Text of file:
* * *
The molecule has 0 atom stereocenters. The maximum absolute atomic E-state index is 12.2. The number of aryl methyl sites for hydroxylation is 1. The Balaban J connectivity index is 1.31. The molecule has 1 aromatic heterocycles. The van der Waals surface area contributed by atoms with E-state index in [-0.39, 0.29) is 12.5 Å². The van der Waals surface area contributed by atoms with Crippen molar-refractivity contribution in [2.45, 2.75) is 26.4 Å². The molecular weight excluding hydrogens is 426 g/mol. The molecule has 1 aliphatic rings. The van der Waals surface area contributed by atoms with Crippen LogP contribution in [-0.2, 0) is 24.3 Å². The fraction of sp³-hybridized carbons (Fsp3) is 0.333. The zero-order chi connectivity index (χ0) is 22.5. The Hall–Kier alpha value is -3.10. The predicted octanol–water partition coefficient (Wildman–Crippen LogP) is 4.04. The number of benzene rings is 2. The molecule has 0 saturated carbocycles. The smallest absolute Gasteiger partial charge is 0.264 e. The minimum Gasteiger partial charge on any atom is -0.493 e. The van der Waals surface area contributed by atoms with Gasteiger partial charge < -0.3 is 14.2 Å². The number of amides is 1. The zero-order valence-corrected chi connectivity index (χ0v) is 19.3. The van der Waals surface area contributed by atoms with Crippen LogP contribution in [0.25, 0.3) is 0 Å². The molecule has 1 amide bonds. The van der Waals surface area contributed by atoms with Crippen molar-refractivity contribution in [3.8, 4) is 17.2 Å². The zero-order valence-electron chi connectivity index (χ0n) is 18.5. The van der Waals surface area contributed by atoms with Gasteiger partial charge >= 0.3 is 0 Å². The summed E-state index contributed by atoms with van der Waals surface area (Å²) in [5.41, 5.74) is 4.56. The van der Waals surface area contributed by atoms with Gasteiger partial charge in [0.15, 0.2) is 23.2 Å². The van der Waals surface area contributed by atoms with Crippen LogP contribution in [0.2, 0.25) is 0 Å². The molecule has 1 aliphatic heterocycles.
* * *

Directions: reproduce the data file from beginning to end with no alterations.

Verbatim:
The molecule has 0 atom stereocenters. The maximum absolute atomic E-state index is 12.2. The number of aryl methyl sites for hydroxylation is 1. The Balaban J connectivity index is 1.31. The molecule has 1 aromatic heterocycles. The van der Waals surface area contributed by atoms with E-state index in [-0.39, 0.29) is 12.5 Å². The van der Waals surface area contributed by atoms with Crippen molar-refractivity contribution in [2.45, 2.75) is 26.4 Å². The molecular weight excluding hydrogens is 426 g/mol. The molecule has 1 aliphatic rings. The van der Waals surface area contributed by atoms with Crippen LogP contribution in [-0.2, 0) is 24.3 Å². The fraction of sp³-hybridized carbons (Fsp3) is 0.333. The zero-order chi connectivity index (χ0) is 22.5. The Hall–Kier alpha value is -3.10. The predicted octanol–water partition coefficient (Wildman–Crippen LogP) is 4.04. The number of benzene rings is 2. The molecule has 0 saturated carbocycles. The smallest absolute Gasteiger partial charge is 0.264 e. The minimum Gasteiger partial charge on any atom is -0.493 e. The van der Waals surface area contributed by atoms with Gasteiger partial charge < -0.3 is 14.2 Å². The number of amides is 1. The zero-order valence-corrected chi connectivity index (χ0v) is 19.3. The van der Waals surface area contributed by atoms with Crippen LogP contribution in [0.25, 0.3) is 0 Å². The molecule has 1 amide bonds. The van der Waals surface area contributed by atoms with Crippen molar-refractivity contribution in [3.8, 4) is 17.2 Å². The zero-order valence-electron chi connectivity index (χ0n) is 18.5. The van der Waals surface area contributed by atoms with Gasteiger partial charge >= 0.3 is 0 Å². The summed E-state index contributed by atoms with van der Waals surface area (Å²) in [5.41, 5.74) is 4.56. The van der Waals surface area contributed by atoms with Gasteiger partial charge in [0.15, 0.2) is 23.2 Å². The van der Waals surface area contributed by atoms with Crippen LogP contribution in [0.2, 0.25) is 0 Å². The molecule has 1 aliphatic heterocycles.